Meet one of the few rising illustrators in Rwanda

Francois Regis Muhirwa. /Courtesy

Most of us could have seen a picture of late Dj Miller mixing music for Kenny Rodgers, Kobe Bryant and her daughter and Manu Dibango. The drawing which rotated around the death of the three icons was circulated widely.

The 26-year-old Francois Regis Muhirwa, an illustrator is the one behind it. The artist fell the need to immortalise the three legends, each in their own category.

 

“After Dj Miller passed, many people were hurt. I wanted to make a picture to instil hope in them that he was in a better place,” explains Muhirwa

 

Muhirwa didn’t expect much after posting the picture. But Miller’s wife reposted the picture on Instagram, and that to him was a mission accomplished. To him, drawing is more than a hobby or career.

 

one of his illustrations. / Courtesy

“Among the few things that I love, drawing is closest to my heart. They say everyone has their mission on earth. So, when I am drawing, I feel like I am doing what God sent me here to do,” he said, adding that he started drawing when he was only four, sketching cars.

“When I was young, my elder brother and cousins loved to draw. I would imitate them whenever I saw them drawing something. But some of them no longer draw,”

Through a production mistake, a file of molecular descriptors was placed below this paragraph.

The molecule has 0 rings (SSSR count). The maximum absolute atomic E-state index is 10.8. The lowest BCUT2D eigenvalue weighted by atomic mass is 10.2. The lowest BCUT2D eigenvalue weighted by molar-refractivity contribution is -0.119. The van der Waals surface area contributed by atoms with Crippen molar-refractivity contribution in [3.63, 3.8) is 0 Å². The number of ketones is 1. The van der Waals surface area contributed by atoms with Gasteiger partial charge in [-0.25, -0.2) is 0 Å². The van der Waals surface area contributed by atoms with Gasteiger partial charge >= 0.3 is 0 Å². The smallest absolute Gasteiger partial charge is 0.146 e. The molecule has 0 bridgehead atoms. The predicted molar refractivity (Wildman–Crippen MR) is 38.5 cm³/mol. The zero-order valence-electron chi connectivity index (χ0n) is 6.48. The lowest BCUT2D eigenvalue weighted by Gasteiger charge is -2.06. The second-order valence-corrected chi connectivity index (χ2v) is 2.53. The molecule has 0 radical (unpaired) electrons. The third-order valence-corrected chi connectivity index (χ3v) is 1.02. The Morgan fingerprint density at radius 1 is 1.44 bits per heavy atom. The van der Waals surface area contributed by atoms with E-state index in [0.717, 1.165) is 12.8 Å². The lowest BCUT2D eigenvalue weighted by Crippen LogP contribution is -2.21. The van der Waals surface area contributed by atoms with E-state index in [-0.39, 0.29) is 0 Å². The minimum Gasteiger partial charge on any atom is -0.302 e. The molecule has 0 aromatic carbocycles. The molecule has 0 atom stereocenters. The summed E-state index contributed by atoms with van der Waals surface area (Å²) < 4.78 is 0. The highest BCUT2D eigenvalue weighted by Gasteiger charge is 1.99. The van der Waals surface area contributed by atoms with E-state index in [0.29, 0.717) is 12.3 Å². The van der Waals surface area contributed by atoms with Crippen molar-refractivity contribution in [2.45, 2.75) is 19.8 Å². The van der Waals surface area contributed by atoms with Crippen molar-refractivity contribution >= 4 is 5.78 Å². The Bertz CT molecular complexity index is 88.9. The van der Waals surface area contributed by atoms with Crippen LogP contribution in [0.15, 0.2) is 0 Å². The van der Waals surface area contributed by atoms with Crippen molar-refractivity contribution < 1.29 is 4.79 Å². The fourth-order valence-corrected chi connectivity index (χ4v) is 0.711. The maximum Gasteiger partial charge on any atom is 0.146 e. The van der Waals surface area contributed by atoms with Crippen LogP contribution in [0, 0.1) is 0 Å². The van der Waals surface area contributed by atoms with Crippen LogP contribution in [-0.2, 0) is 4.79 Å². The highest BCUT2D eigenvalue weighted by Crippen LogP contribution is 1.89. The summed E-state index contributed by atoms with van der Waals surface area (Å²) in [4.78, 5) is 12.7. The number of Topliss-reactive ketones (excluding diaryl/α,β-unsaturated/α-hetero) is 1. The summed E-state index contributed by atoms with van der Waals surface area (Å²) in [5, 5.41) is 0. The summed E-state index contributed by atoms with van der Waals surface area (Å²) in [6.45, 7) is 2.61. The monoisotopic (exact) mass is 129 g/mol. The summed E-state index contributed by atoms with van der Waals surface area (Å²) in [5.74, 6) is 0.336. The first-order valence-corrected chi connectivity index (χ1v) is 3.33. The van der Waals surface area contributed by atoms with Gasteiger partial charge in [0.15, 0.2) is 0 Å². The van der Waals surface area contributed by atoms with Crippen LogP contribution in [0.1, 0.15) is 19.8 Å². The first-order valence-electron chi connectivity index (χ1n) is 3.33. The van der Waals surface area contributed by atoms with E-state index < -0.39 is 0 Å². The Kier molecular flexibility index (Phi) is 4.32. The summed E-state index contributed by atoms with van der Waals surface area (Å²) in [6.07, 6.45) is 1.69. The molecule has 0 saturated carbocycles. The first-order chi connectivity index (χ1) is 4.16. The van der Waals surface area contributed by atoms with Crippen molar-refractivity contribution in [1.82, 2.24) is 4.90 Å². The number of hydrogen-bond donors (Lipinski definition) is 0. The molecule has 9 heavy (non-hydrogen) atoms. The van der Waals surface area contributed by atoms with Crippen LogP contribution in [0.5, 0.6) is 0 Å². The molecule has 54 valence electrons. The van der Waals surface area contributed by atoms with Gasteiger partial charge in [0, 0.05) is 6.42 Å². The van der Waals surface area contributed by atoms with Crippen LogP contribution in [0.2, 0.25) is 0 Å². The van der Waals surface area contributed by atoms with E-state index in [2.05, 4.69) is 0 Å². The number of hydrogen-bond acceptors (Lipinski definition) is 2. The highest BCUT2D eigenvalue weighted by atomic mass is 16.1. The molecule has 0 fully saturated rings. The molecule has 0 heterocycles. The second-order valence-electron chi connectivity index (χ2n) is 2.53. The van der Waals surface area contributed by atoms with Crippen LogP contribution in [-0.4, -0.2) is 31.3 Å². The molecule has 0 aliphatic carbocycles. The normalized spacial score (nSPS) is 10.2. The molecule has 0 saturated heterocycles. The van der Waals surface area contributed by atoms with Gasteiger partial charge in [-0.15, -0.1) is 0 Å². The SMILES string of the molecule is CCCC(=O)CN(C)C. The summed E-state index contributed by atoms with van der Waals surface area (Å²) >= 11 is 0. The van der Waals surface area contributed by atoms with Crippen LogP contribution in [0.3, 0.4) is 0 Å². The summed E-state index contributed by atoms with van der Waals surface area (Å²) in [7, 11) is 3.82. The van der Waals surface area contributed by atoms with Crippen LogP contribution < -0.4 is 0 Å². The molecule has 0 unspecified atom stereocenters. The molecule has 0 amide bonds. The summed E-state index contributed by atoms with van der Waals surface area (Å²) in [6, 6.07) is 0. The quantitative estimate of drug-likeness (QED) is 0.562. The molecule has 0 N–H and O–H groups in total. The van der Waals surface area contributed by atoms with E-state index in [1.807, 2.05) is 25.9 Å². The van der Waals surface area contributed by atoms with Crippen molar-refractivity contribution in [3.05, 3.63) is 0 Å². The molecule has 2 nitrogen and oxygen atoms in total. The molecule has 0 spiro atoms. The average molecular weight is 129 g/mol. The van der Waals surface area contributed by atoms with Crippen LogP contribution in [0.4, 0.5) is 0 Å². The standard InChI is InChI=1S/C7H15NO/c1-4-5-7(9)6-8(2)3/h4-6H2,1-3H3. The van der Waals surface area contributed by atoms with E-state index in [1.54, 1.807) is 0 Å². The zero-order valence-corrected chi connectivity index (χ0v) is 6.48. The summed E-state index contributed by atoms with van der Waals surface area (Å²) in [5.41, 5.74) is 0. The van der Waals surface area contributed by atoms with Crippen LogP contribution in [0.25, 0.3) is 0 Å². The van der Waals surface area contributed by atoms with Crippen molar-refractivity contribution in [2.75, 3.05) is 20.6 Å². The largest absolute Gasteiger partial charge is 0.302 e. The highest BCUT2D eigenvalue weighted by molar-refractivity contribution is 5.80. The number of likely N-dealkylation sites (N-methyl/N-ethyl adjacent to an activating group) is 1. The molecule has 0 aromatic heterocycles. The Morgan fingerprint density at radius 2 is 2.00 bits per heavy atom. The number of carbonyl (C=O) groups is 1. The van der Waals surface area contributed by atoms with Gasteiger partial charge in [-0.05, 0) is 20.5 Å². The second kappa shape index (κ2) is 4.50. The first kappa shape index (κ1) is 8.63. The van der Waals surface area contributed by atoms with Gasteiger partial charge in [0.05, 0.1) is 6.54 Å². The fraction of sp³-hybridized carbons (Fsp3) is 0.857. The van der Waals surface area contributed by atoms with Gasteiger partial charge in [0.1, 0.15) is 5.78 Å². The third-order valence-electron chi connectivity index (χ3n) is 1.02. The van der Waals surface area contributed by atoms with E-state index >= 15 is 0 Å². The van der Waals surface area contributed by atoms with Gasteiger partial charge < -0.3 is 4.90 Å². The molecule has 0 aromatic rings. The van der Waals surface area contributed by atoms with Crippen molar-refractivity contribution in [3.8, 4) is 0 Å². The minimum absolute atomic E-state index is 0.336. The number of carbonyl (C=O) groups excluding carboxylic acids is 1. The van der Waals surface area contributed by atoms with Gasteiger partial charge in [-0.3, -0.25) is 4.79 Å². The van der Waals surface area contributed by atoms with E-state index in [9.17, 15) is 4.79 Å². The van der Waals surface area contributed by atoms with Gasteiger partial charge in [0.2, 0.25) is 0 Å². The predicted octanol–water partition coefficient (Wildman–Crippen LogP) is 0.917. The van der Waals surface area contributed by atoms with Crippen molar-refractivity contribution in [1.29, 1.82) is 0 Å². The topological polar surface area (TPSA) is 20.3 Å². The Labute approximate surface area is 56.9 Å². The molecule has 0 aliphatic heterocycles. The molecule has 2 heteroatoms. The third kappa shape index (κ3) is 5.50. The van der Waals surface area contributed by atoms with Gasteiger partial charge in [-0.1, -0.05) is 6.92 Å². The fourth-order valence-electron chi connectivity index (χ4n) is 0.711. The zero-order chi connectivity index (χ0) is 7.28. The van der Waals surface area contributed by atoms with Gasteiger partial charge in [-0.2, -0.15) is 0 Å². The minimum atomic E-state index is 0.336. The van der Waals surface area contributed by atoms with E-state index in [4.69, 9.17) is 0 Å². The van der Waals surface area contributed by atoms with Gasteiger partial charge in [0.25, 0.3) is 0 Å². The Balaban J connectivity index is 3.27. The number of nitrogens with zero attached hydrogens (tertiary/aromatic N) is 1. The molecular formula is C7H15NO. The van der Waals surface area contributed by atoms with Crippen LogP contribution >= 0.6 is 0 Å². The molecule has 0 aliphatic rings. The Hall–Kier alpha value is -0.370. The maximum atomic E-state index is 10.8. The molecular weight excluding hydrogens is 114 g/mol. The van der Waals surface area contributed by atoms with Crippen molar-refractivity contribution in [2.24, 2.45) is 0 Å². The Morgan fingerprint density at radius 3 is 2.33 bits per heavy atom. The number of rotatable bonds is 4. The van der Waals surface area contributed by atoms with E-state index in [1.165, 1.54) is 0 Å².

His talent was discovered when he was eight years old. He would draw things that he describes as looking “weird”, but it was perfection at eight years. His parents were first concerned that his education was threatened by his passion for drawing.

“They told me that in order for me to draw, I should be intelligent; score high marks in class,” And that is what he did.

At 19, when he finished his high school studies he worked in a restaurant as a waiter. This was yet to be the key to his career.

“There came a customer who saw me drawing. He asked for my contacts, but a year passed without a word from him,”

The man called a year later, that there was a job opportunity for him in a certain company and he applied. Muhirwa got his first job as an illustrator, and he believes he learned from it.

“I knew how to draw, but they taught me how to do it professionally. I used to draw for fun but I was told that for a book that many people are going to read, I have to follow certain rules,”

He currently works for other people but also himself. He believes it isn’t good to be fully employed by other people, because he also has projects to implement.

“I hope that everything I do, whether its drawing or animation, helps the African society. Many people think we have to do business to develop, but the media can play a big role in development, exposure, and also for Africans to be proud of themselves,” he further says.

Muhirwa also advises parents to invest in their children’s talents, if they can, because it could help in the children’s future success.

editor@newtimesrwanda.com

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